Dr. Tarek Al Awadhi, of the United Arab Emirates, and head of the Spectrum and International Affairs Section at the Telecommunications Regulatory Authority (TRI), was selected as a chair of WRC-12 which opened in Geneva yesterday.

Over 3,000 participants, representing more than 150 out of the ITU’s 193 member states are expected to attend the conference, with about 100 observers from among ITU’s 700 private sector members also attending. The last WRC meeting to hash out planetary telecommunications agreements was in 2007 with WRC-07.

Coordinating digital radio and television in the frequency bands 174-230 MHz and 470-862 MHz for parts of Region 1 (Europe and Africa) and Region 3 (Asia and Australasia) is one priority.

Here are the ITU-R Preparatory Studies for WRC-12. The NTIA is responsible for coordinating the Federal government’s participation in the ITU’s WRC meeting and has prepared a variety of Documents and Proposals with FCC preparing additional recommendations for WRC-12. Amateur Radio has their own agenda for WRC-12.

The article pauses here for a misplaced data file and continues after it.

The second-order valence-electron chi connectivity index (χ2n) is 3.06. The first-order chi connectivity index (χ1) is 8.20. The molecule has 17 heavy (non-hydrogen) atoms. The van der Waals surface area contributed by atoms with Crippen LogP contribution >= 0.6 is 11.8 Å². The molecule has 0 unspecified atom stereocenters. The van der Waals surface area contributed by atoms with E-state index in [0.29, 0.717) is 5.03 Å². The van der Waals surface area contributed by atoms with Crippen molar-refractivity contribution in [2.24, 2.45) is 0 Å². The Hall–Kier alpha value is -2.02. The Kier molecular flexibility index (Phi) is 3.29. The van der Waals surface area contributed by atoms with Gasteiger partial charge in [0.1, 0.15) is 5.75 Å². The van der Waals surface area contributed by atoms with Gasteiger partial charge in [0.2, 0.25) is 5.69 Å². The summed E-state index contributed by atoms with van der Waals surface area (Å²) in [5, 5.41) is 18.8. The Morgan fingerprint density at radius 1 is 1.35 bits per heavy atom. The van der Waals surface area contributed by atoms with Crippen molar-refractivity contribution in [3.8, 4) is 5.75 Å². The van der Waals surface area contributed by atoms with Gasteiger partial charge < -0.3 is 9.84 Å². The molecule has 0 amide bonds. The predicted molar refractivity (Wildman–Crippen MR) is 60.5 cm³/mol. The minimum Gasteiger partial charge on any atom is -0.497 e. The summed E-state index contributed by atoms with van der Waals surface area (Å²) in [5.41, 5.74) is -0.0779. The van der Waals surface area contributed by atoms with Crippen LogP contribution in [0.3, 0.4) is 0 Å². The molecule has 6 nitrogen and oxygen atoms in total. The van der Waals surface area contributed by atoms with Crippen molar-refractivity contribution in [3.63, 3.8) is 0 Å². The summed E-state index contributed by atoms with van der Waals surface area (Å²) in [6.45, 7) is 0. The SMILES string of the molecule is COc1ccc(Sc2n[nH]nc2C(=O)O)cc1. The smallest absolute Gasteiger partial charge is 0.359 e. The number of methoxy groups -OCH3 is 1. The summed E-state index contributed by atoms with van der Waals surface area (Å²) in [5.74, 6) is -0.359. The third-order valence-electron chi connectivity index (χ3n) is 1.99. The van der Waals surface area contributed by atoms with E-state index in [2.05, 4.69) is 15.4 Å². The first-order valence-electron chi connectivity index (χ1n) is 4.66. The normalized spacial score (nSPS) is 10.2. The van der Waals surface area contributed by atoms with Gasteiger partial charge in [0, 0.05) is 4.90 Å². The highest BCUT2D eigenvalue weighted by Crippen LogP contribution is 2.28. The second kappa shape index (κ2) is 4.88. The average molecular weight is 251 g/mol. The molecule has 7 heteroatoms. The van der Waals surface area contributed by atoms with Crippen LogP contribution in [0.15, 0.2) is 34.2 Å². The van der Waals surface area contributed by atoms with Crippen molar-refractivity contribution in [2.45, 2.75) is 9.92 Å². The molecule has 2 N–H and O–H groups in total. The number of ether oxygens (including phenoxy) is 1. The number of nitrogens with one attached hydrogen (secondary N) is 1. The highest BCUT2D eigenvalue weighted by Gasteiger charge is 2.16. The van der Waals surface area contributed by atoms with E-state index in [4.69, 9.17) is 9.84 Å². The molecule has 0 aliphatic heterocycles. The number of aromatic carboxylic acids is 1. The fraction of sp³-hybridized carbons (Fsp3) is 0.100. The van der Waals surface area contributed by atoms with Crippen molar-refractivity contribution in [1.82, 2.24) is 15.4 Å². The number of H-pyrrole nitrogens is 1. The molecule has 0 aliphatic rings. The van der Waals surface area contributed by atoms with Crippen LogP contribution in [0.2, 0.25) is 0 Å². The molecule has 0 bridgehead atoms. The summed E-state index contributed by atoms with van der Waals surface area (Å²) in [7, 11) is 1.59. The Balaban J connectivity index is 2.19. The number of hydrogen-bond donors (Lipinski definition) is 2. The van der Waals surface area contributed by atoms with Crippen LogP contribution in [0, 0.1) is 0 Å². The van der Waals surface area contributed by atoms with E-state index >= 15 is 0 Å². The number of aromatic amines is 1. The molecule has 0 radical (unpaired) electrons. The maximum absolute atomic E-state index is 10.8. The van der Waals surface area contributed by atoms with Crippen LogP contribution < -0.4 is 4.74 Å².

Global smartphone shipments will reach 1.03 billion units in 2015, resulting in a global smartphone share of 54.4 percent, reports iSuppli Mobile Handset Market Tracker. Smartphones accounted for only 15.8 percent of the total cellphone market in 2009.

Some 478 million smartphones were expected to ship world-wide in 2011, making the world-wide share about 32.5 percent.

Related Dailywireless articles include; 2012 World Radiocommunication Conference, IMT-Advanced: Now Official ITU Standard, LTE Situation Report, Smartphones: 1 Billion by 2015, World Radio Conference Wrap (2007), WRC Wraps Up (2003), EU: Global LTE Roaming at 1.8 GHz , WiMAX: No Satellite Interference says WARC, WiMAX Now ITU Standard, Mobile Satellite on the Move

Posted by Sam Churchill on .